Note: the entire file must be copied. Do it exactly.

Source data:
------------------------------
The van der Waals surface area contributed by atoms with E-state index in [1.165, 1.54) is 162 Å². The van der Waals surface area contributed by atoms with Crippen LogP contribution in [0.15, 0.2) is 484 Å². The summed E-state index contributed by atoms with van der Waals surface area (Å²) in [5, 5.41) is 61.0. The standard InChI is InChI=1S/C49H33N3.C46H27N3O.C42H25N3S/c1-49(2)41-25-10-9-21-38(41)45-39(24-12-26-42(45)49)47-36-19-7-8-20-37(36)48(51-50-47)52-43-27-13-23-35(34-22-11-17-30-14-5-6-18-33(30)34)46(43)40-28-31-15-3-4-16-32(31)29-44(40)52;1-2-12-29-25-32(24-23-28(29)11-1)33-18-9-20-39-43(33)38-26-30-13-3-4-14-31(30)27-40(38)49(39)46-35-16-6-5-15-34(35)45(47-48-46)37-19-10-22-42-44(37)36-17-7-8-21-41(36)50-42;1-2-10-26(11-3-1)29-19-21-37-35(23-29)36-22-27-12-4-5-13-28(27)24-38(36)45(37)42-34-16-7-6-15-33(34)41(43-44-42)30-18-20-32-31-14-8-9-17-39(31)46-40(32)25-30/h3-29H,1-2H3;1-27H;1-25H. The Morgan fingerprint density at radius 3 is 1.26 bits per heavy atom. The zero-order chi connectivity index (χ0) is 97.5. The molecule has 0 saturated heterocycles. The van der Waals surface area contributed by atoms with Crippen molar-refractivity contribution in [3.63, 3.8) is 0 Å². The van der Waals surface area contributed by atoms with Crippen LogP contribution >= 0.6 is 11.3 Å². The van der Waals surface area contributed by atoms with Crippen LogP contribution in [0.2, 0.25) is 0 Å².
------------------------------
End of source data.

The van der Waals surface area contributed by atoms with E-state index in [1.165, 1.54) is 162 Å². The van der Waals surface area contributed by atoms with Crippen LogP contribution in [0.15, 0.2) is 484 Å². The summed E-state index contributed by atoms with van der Waals surface area (Å²) in [5, 5.41) is 61.0. The standard InChI is InChI=1S/C49H33N3.C46H27N3O.C42H25N3S/c1-49(2)41-25-10-9-21-38(41)45-39(24-12-26-42(45)49)47-36-19-7-8-20-37(36)48(51-50-47)52-43-27-13-23-35(34-22-11-17-30-14-5-6-18-33(30)34)46(43)40-28-31-15-3-4-16-32(31)29-44(40)52;1-2-12-29-25-32(24-23-28(29)11-1)33-18-9-20-39-43(33)38-26-30-13-3-4-14-31(30)27-40(38)49(39)46-35-16-6-5-15-34(35)45(47-48-46)37-19-10-22-42-44(37)36-17-7-8-21-41(36)50-42;1-2-10-26(11-3-1)29-19-21-37-35(23-29)36-22-27-12-4-5-13-28(27)24-38(36)45(37)42-34-16-7-6-15-33(34)41(43-44-42)30-18-20-32-31-14-8-9-17-39(31)46-40(32)25-30/h3-29H,1-2H3;1-27H;1-25H. The Morgan fingerprint density at radius 3 is 1.26 bits per heavy atom. The zero-order chi connectivity index (χ0) is 97.5. The molecule has 0 saturated heterocycles. The van der Waals surface area contributed by atoms with Crippen molar-refractivity contribution in [3.63, 3.8) is 0 Å². The van der Waals surface area contributed by atoms with Crippen LogP contribution >= 0.6 is 11.3 Å². The van der Waals surface area contributed by atoms with Crippen LogP contribution in [0.2, 0.25) is 0 Å².